Rise above narrow interests in J&K: PM
New Delhi, August 15
And in an obvious warning to Islamabad to desist from fishing in troubled waters, he firmly told Pakistan that composite dialogue process could suffer a serious blow if it continued to support terrorism directed against India.
Speaking from the ramparts of the historic Red Fort after unfurling the tricolour on the occasion of the 62nd Independence Day, Manmohan Singh sought to position himself as a politician, who has weathered many a storm while being at the helm of affairs over the last four years and was fully prepared to grapple with the challenges ahead.
In the nearly 40-minute-long address in Hindi, the Prime Minister listed the achievements of his government on different fronts while outlining how it proposed to check the runaway inflation and provide succour to the poor and deprived sections of the society.
With the worsening situation in Jammu and Kashmir weighing heavily on his mind, Manmohan Singh devoted considerable time to violent protests in the state over the Amarnath land allotment row that has polarised the people there on communal lines.
“Dividing people in the name of religion can complicate these issues further which can also pose a threat to the unity and integrity of the country. I appeal to the people of Jammu and Kashmir to cooperate in establishing peace in the state. It is my conviction that issues can be resolved through dialogue and peaceful means,’’ Manmohan Singh said.
With UPA Chairperson Sonia Gandhi and leader of the Opposition L K Advani being among a galaxy of top leaders hearing him with rapt attention, the PM said “in this hour of crisis, divisive politics will lead us nowhere. I appeal to all political parties to keep the long term interests of Jammu and Kashmir in view and come together to find a permanent solution to the problems of the state.”
To assuage the sentiments of both Hindus and Muslims in Jammu and Kashmir, he reminded them that the Amarnath shrine inspired all Indians to march together. ‘’This shrine is a shining example of our secular tradition, where Hindu pilgrims have been looked after for years by their Muslim brothers. Issues related to this sacred place, especially the issue of providing the best possible facilities to pilgrims, can only be resolved in an atmosphere of peace and goodwill.’’
Without directly blaming Pakistan’s ISI for the July 7 suicide bomb attack on the Indian embassy in Kabul, he said it has cast a shadow over the efforts to normalise relations with Islamabad and bring a lasting and honourable peace in the region. He said he had personally conveyed to his Pakistani counterpart Yousaf Raza Gilani in Colombo recently his disappointment and concern over the situation arising from the embassy incident. ‘’If this issue of terrorism is not addressed, all the good intentions that we have for our two peoples to live in peace and harmony will be negated,’’ he said, reminding Islamabad that the terrorists and those who supported them were the enemies of the peoples of Indian and Pakistan.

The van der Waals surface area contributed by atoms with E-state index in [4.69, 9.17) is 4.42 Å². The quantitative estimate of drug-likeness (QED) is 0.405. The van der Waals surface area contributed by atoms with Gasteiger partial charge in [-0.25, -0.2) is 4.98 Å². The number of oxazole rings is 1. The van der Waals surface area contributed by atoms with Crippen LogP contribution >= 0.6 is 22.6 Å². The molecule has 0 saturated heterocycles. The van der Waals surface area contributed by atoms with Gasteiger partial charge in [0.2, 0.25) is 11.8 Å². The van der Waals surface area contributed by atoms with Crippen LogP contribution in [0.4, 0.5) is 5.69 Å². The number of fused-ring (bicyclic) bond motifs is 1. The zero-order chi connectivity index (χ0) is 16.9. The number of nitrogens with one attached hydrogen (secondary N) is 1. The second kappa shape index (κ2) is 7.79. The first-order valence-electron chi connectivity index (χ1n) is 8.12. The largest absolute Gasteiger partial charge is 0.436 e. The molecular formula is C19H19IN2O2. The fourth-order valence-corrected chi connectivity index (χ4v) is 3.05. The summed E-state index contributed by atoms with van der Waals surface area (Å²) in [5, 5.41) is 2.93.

Terrorism, extremism, communalism and fundamentalism had emerged as major challenges to the unity and integrity of the country. Intelligence agencies and police forces would have to be further strengthened to meet the problem of terrorism, he said in an obvious reference to the intelligence failure leading to the recent serial blasts in Jaipur, Ahmedabad and Bangalore.
On the Indo-US nuclear deal on which the Left parties last month withdrew support to his government, the Prime Minister pointed out that the pact would end India’s nuclear isolation. It would open up new opportunities for trade in dual-use high technologies and nuclear materials and equipment, opening up new pathways to accelerate industrialisation of the country.
He noted that the quality of India’s uranium resources was not comparable to those of other producers. Many countries had imposed sanctions on trade with India in nuclear materials, nuclear equipment and nuclear technology as a result of which the country’s nuclear energy programme had suffered.
Speaking on economic challenges confronting the nation, the Prime Minister attributed the increasing inflation to external factors while expressing his government’s determination to deal with it. All over the world and in global markets, the price of food, fuel and other commodities had been rising and in many developing countries the rate of inflation was double that in India.
Describing India as one of the fastest growing economies in the world, Manmohan Singh said the country had for the first time in history had for the last 4 years nearly 9 per cent growth rate. The economy must now grow at the rate of 10 per cent every year to get rid of poverty and generate employment for all.
The Prime Minister also touched upon various schemes launched by his government, including the Rashtriya Krishi Vikas Yojana, National Food Security Mission, Bharat Nirman, Jawaharlal Nehru National Urban Mission, National Rural health Mission and the National Rural Employment Guarantee Programme. He also spoke about the steps taken by the UPA regime to make the government transparent, efficient and responsive, including the passage in Parliament of the Right to Information Act and the National e-Governance Plan.